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A: Acute or chronic subsolar abscesses are common in horses. Causes range from bruising to close nailing to post-laminitic seedy toe. Acute abscesses have a sudden onset and other differential diagnoses need to be ruled out. Chronic abscesses are often seen with chronic laminitis or neglected feet.
Acute abscesses can mimic coffin bone fractures, lower limb joint infections, sole bruises, puncture wounds and laminitis. These are best managed by a vet/farrier team approach. If a farrier is called for acute foot lameness, questions should be asked to assess the situation.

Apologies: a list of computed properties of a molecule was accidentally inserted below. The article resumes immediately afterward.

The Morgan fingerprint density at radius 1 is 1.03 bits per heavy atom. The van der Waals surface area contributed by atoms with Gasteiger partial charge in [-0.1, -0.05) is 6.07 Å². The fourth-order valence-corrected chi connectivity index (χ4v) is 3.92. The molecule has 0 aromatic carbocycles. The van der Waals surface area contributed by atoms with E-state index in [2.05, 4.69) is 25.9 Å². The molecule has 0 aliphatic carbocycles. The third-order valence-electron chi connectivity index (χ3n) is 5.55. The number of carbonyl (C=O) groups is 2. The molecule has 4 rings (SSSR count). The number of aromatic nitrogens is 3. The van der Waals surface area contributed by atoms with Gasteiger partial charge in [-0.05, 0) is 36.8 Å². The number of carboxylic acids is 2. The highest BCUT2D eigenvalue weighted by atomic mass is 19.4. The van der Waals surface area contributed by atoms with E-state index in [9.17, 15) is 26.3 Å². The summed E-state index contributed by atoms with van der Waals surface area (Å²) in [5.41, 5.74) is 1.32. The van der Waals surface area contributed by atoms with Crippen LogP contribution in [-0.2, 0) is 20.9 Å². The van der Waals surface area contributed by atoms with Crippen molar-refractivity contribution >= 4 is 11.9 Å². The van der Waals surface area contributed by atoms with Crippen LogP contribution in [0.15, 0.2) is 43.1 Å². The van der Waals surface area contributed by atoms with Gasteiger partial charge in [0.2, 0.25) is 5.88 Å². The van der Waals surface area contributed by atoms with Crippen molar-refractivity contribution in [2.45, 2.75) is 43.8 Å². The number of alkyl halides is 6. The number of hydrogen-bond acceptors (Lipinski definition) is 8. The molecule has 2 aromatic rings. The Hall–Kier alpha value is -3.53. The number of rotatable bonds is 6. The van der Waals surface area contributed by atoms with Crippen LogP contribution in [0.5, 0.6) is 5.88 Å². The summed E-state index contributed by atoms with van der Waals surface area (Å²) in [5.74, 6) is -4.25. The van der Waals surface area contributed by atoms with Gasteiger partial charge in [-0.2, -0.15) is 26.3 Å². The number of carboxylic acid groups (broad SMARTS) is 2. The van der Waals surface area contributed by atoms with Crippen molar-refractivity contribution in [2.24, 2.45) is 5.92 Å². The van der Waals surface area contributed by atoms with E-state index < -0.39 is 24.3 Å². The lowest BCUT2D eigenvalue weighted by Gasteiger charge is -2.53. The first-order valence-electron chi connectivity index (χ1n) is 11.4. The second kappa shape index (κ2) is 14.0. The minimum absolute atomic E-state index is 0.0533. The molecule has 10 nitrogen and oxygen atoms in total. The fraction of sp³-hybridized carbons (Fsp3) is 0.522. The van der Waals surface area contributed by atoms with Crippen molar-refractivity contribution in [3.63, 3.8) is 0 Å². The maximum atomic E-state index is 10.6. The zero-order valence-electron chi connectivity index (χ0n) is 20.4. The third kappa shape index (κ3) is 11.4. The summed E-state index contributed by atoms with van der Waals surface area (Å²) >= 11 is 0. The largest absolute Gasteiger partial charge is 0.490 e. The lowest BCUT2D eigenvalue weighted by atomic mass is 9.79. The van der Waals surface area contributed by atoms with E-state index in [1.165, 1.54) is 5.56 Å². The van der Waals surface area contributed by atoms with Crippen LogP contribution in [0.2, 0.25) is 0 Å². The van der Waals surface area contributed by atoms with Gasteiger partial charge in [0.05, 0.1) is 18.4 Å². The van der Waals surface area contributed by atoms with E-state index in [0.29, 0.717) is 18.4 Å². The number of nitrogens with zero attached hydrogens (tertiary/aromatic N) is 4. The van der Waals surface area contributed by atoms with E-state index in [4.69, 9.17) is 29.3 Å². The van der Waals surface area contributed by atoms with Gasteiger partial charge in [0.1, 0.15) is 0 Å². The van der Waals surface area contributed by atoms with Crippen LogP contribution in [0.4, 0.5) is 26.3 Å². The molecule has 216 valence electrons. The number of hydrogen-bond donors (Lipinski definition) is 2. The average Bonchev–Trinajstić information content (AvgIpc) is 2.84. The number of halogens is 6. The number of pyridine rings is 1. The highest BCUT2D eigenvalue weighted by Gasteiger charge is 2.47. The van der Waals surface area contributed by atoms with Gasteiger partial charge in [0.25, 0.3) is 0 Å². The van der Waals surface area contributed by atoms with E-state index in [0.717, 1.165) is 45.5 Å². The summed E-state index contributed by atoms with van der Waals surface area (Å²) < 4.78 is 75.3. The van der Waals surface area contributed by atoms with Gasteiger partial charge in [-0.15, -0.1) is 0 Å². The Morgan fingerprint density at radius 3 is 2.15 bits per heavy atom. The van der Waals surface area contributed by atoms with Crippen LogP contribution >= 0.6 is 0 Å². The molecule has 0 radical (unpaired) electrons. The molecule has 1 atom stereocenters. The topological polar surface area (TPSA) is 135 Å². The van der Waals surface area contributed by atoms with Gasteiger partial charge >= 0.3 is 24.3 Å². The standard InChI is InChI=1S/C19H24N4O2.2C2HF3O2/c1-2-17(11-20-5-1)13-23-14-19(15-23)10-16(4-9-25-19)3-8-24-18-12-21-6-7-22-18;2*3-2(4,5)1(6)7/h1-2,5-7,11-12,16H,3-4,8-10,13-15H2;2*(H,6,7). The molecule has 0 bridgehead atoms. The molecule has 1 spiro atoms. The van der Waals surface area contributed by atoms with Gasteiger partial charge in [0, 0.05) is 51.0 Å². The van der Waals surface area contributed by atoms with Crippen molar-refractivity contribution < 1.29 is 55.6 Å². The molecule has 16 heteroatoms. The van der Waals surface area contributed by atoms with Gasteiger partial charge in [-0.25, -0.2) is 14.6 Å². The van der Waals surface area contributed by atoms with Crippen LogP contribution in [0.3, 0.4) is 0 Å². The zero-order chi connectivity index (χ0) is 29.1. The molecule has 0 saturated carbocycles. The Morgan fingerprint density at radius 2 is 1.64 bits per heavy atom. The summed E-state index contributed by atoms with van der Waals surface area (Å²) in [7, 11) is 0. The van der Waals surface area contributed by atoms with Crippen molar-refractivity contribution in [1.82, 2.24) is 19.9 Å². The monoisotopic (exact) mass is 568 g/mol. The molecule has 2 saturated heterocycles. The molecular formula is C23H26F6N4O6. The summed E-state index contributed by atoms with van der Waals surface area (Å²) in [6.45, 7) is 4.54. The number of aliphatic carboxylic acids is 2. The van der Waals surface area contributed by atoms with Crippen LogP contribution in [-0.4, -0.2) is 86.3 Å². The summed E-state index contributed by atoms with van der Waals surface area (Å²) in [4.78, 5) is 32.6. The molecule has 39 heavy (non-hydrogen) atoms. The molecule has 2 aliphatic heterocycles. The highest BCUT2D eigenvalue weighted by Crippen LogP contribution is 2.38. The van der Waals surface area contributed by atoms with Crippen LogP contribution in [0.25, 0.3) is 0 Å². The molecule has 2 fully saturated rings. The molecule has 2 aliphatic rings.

If conditions don’t suggest an abscess, then it’s best to refer the case to a vet.
If an abscess is likely, then a farrier may want to respond, depending on state laws and familiarity with the horse. A farrier receiving a call about a recently shod horse should make sure the lameness was not caused by the shoeing.
If I look at a horse that’s been shod in the past week, I make a point of pulling each nail so I can assess for moisture, pus or heat. If I find any of these, then I know I found a good place to investigate. Sometimes, squeezing over the affected hole with hoof testers will bring pus to the surface and then it’s a simple matter of opening up a small drainage hole.
If nothing is found near the nail holes, but a painful area can be localized, wrap the…